Tiled courtyard with colorful flowers

By the time we reached the city center, we were ready to relax. The islands of Madeira are known for producing their own variety of Port wine, so naturally, we had to try some. We picked up a bottle and headed for a nearby park to enjoy our last few hours in this island paradise.

Blandy’s Madeira Wine

Santa Cruz, Tenerife – Canary Islands (Spain)

On our second day at port we were blessed with particularly great weather, so headed for one of Tenerife’s few sandy beaches, La Playa de Las Teresitas. We heard that the beach was only a 20 minute bus ride from town and ambitiously attempted to walk instead. While walking, we discovered the Canary’s ubiquitous outdoor public gyms, but after over an hour, the sidewalk became an onramp to the interstate, and we were forced to take the bus.

Outdoor gym in the Canary Islands

When we finally made it to la playa, we were stoked to say the least! We think the picture says it all.

La Playa de Las Teresitas

After Amy’s pale skin couldn’t handle the sun any longer, we hoped the bus back to the city center to check out the city’s music hall, El Auditorio de Tenerife.

The beautifully tiled Auditorio de Tenerife

Arrecife, Lanzarote – Canary Islands (Spain)

The island of Lanzarote is best known for its picturesque and rugged volcanic landscapes, but we were drained of energy from our previous day in the sun and chose to stay in the small town of Arrecife.  While this city is noticeably smaller and less energetic than our first two ports of call, we did enjoy its captivating blue waters and small fishing town feel.

Fishing harbor in Arrecife

Málaga, Spain

Our final stop on the way back to Barcelona was the port city of Málaga, situated on Spain’s southern coast near Granada. Prior to our arrival, we knew very little about Málaga, but were pleasantly surprised. The city is very modern and well kept, but is still host to some amazing ancient structures.  To get a better view, we headed to an old roman theater known as el Alcazaba and hiked up a fantastic nearby trail. From the top we were able to view many of the city’s main attractions including the Plaza de Toros and Catedral del Obispo.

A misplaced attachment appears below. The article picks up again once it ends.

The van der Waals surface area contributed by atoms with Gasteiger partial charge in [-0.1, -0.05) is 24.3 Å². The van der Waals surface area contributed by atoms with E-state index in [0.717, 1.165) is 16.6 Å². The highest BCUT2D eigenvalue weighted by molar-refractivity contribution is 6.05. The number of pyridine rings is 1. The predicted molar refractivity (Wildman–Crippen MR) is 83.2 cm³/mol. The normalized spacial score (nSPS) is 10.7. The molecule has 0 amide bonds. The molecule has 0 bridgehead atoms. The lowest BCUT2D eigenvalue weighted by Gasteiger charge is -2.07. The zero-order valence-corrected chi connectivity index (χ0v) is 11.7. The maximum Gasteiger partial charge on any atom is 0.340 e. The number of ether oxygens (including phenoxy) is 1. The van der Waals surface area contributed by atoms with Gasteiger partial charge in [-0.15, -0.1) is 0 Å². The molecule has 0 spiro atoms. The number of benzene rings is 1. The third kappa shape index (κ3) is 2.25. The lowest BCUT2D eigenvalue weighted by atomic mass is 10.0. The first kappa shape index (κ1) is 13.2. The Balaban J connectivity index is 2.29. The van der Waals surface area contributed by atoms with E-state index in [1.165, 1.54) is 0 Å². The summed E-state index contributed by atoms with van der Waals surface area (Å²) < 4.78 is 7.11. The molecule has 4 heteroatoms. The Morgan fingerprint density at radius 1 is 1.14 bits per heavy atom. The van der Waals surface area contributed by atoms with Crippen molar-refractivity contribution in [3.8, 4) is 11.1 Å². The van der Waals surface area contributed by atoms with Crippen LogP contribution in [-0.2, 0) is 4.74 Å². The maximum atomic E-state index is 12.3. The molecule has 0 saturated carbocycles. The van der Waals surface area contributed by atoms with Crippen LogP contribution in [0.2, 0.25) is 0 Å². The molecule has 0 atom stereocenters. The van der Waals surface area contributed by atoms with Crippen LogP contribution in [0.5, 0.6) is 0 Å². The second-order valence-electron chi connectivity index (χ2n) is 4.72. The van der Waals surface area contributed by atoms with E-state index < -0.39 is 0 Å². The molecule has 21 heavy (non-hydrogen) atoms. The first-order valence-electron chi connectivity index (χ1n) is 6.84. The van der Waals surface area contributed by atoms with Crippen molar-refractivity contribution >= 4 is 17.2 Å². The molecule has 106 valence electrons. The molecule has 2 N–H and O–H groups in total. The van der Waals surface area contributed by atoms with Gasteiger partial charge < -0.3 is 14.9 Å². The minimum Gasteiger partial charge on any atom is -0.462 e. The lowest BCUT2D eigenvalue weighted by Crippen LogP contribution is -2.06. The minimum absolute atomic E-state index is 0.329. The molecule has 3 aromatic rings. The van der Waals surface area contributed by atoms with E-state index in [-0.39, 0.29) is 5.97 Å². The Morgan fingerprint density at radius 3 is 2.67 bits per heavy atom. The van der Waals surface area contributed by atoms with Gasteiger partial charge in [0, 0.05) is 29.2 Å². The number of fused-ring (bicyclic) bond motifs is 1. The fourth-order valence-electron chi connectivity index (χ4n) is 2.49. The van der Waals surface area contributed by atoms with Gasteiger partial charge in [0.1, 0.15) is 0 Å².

View of Málaga

On the Ship

Most of our days at sea were spent relaxing by the pool, reading, playing cards, and enjoying the Jade’s fantastic live music and entertainment. Because of Mike’s background in the hospitality industry, we were both interested in the operational aspects of running a floating hotel. After speaking with the Hotel Director, we had the opportunity to take a behind the scenes tour of the ship, including the kitchen, galley and provisions areas, bridge control room, laundry facilities, waste disposal center, and theater. We were amazed at what goes into making a cruise happen smoothly and seamlessly.

Tour of the Jade’s laundry facilities

Tour of the Jade’s massive walk-in produce cooler

The Jade’s Staff Captain explains the radar system during the tour of the Bridge

We had a fantastic time at sea and it was a great opportunity to rest up, eat three (or more) good meals per day, and prepare ourselves for the upcoming month of hostel living and a relatively unknown itinerary. We are now in Valencia and looking forward to exploring the home of paella!

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Last Week in Denver

It’s our last week in Denver. We’re done with work. We’re moving out of our apartment. And we’re enjoying lots of going-away parties.  With all the excitement and anticipation of leaving, we’re beginning to realize how much we’re going to miss this place. People often ask us if we’ll be returning to Colorado after our RTW trip, and the honest answer is we don’t know. A major goal of our trip is to live in the moment, which means making as few future plans as possible.

That being said, Colorado is an awesome place! For those who have never been, get here! For those who live here, appreciate it!  As we get all reminiscent and sappy about our years here, we wanted to share some of our favorites for locals and tourists alike…

While we still have a lot of the world to experience, Colorado has to be one of the coolest places out there.